US: 'Iran arms going to Taliban'

General says it was unclear who had authorised the shipment.

    US and Nato troops have swept southern Afghanistan to limit threatened Taliban attacks [AFP]

    However his comments were echoed by Richard Boucher, the US assistant secretary of state for south and central Asia, on Wednesday.


    "We have been seeing a series of indicators that Iran is maybe getting more involved in an unhealthy way in Afghanistan," Boucher told a news briefing in Brussels, where he had held talks with EU officials.

    "I don't want to overstate it. We have seen these things that I've noted; the weapons that General Pace talked about show up in Afghanistan; seen reports of political involvement from Iran, and these are things that we are watching very carefully."

    Coalition discovery


    Pace said there was less information available on the Iranian weapons transfers to Afghanistan than on Iranian weaponry and support to Iraq.


    "We do not know [in Afghanistan] with the same clarity we know in Iraq who is delivering those weapons, who is involved," Pace said.

    The US military said that Iranian weapons were found in the city of Kandahar


    Before the Sunni Taliban were driven from power, Iran supported numerous armed Afghan opposition groups against them, including the Northern Alliance which played a role in toppling the Taliban after the 2001 US-led invasion.


    The US government and military has repeatedly accused Iranian forces of supplying and training Iraqi insurgents.


    Iranian officials have dismissed the US accusations.


    Road attacked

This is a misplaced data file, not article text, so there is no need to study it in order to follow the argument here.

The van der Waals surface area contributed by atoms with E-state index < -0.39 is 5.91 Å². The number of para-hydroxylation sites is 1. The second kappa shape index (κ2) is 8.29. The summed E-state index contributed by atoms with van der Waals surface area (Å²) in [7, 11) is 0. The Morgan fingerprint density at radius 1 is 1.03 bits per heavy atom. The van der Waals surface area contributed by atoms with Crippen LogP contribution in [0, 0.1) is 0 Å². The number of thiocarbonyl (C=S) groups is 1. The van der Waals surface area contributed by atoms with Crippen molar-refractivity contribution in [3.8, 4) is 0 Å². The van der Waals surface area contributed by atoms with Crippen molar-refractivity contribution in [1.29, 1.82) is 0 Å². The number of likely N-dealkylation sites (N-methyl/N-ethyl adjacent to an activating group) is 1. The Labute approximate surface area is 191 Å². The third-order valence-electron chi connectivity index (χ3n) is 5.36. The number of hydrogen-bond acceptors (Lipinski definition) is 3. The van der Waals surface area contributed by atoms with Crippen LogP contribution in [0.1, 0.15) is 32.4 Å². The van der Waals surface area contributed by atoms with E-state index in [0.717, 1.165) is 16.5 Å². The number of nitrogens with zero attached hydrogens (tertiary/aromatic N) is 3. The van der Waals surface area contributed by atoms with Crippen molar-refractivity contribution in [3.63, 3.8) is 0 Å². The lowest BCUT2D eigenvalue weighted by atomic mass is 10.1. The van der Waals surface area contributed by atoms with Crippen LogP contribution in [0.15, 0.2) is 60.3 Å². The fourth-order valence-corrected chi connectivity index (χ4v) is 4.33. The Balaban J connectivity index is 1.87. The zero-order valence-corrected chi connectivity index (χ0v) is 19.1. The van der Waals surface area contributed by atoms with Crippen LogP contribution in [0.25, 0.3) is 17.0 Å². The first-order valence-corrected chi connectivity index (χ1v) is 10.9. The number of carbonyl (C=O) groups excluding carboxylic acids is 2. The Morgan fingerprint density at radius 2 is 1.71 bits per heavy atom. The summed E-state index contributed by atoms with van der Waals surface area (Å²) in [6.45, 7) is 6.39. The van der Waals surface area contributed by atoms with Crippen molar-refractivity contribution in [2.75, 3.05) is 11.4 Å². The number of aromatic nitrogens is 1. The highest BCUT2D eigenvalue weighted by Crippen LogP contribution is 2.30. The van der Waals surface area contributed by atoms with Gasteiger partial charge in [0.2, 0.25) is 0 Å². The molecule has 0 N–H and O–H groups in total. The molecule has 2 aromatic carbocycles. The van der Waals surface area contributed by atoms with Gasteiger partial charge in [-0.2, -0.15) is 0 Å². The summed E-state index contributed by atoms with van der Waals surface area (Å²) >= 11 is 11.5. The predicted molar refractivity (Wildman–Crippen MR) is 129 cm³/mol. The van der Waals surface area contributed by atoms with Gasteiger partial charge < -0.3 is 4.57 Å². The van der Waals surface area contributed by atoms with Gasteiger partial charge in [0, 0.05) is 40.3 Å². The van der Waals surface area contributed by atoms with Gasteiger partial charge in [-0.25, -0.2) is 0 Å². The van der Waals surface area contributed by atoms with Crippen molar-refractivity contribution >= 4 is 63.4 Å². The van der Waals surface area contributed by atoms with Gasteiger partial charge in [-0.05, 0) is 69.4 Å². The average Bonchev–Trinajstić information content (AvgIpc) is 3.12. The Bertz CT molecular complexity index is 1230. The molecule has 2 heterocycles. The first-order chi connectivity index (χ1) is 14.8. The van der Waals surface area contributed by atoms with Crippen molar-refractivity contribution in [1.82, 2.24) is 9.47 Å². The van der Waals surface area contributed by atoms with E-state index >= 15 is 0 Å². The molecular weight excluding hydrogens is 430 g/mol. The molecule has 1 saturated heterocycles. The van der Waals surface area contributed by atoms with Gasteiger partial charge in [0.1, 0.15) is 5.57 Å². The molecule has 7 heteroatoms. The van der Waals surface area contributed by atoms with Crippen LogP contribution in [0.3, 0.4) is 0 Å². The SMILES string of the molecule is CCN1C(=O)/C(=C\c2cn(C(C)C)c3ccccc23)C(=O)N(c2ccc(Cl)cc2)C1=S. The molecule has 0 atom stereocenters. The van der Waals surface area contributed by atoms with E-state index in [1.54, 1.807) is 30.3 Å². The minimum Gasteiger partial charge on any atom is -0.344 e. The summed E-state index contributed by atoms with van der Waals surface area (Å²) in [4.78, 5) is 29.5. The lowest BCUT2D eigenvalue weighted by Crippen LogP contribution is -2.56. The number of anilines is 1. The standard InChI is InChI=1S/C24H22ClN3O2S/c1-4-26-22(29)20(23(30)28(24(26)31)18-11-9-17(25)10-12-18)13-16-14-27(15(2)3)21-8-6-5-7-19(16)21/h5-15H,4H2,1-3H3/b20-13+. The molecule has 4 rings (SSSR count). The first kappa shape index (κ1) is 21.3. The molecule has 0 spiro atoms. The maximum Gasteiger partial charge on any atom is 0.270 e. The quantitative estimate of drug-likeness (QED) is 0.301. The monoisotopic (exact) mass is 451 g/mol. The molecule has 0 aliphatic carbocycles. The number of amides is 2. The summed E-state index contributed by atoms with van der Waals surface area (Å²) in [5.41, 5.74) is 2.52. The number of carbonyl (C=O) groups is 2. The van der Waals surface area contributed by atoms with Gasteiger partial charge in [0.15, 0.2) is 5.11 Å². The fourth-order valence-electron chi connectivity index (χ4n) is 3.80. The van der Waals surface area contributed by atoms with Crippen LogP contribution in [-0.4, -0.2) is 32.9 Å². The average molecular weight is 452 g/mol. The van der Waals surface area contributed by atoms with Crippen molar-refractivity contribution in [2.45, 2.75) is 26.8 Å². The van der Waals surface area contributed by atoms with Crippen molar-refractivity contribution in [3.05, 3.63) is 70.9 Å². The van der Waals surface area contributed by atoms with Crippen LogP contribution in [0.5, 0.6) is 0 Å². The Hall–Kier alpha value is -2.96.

Meanwhile in Afghanistan, Taliban fighters cut off a road northeast of the Afghan capital Kabul on Tuesday, prompting government forces to launch a counter-attack, a provincial governor said.


    Taliban fighters attacked police posts and a government headquarters in the Tagab district of Kapisa province, 70 km from Kabul.


    "The Taliban have cut off the road. Both sides are aligning their forces for more fighting," Abdul Sattar Murad, Kapisa's provincial governor, told Reuters news agency.


    Murad said up to 300 Taliban fighters were involved in the attacks, about 50km southeast of the main US military base at Bagram.


    A US military spokesman said Afghan forces had been involved in fighting in the area but said he had no information about US involvement.


    There have been renewed attacks by Taliban fighters over recent weeks, after they vowed to launch a spring offensive backed by thousands of suicide bombers.


    Nato and US-led forces have swept areas in the south over recent months to thwart the threatened offensive.


    Taliban fighters also captured a government headquarters in Qarabagh district in Ghazni province, to the southwest of Kabul, on Tuesday night, travellers from the province said.

    SOURCE: Agencies


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